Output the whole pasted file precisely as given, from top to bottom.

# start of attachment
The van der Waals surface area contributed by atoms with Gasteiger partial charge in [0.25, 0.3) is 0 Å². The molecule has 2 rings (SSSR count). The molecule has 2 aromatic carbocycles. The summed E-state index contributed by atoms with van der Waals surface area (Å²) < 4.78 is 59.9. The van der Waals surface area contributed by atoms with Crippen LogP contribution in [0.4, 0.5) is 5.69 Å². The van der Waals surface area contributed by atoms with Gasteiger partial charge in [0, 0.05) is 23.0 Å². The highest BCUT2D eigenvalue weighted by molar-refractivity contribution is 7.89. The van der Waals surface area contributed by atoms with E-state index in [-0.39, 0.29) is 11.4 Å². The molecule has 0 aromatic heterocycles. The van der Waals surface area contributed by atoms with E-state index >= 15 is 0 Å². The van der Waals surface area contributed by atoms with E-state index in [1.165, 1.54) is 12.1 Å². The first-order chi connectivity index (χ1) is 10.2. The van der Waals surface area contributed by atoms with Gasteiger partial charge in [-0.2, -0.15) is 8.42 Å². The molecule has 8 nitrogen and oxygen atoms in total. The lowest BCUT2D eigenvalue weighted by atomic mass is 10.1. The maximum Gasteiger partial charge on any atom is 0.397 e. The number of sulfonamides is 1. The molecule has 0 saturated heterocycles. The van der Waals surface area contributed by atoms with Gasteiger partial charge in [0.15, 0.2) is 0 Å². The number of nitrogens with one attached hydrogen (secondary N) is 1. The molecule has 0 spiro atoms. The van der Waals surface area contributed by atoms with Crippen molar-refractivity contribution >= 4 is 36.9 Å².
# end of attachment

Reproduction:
The van der Waals surface area contributed by atoms with Gasteiger partial charge in [0.25, 0.3) is 0 Å². The molecule has 2 rings (SSSR count). The molecule has 2 aromatic carbocycles. The summed E-state index contributed by atoms with van der Waals surface area (Å²) < 4.78 is 59.9. The van der Waals surface area contributed by atoms with Crippen LogP contribution in [0.4, 0.5) is 5.69 Å². The van der Waals surface area contributed by atoms with Gasteiger partial charge in [0, 0.05) is 23.0 Å². The highest BCUT2D eigenvalue weighted by molar-refractivity contribution is 7.89. The van der Waals surface area contributed by atoms with E-state index in [-0.39, 0.29) is 11.4 Å². The molecule has 0 aromatic heterocycles. The van der Waals surface area contributed by atoms with E-state index >= 15 is 0 Å². The van der Waals surface area contributed by atoms with E-state index in [1.165, 1.54) is 12.1 Å². The first-order chi connectivity index (χ1) is 10.2. The van der Waals surface area contributed by atoms with Gasteiger partial charge in [-0.2, -0.15) is 8.42 Å². The molecule has 8 nitrogen and oxygen atoms in total. The lowest BCUT2D eigenvalue weighted by atomic mass is 10.1. The maximum Gasteiger partial charge on any atom is 0.397 e. The number of sulfonamides is 1. The molecule has 0 saturated heterocycles. The van der Waals surface area contributed by atoms with Gasteiger partial charge in [0.15, 0.2) is 0 Å². The number of nitrogens with one attached hydrogen (secondary N) is 1. The molecule has 0 spiro atoms. The van der Waals surface area contributed by atoms with Crippen molar-refractivity contribution >= 4 is 36.9 Å².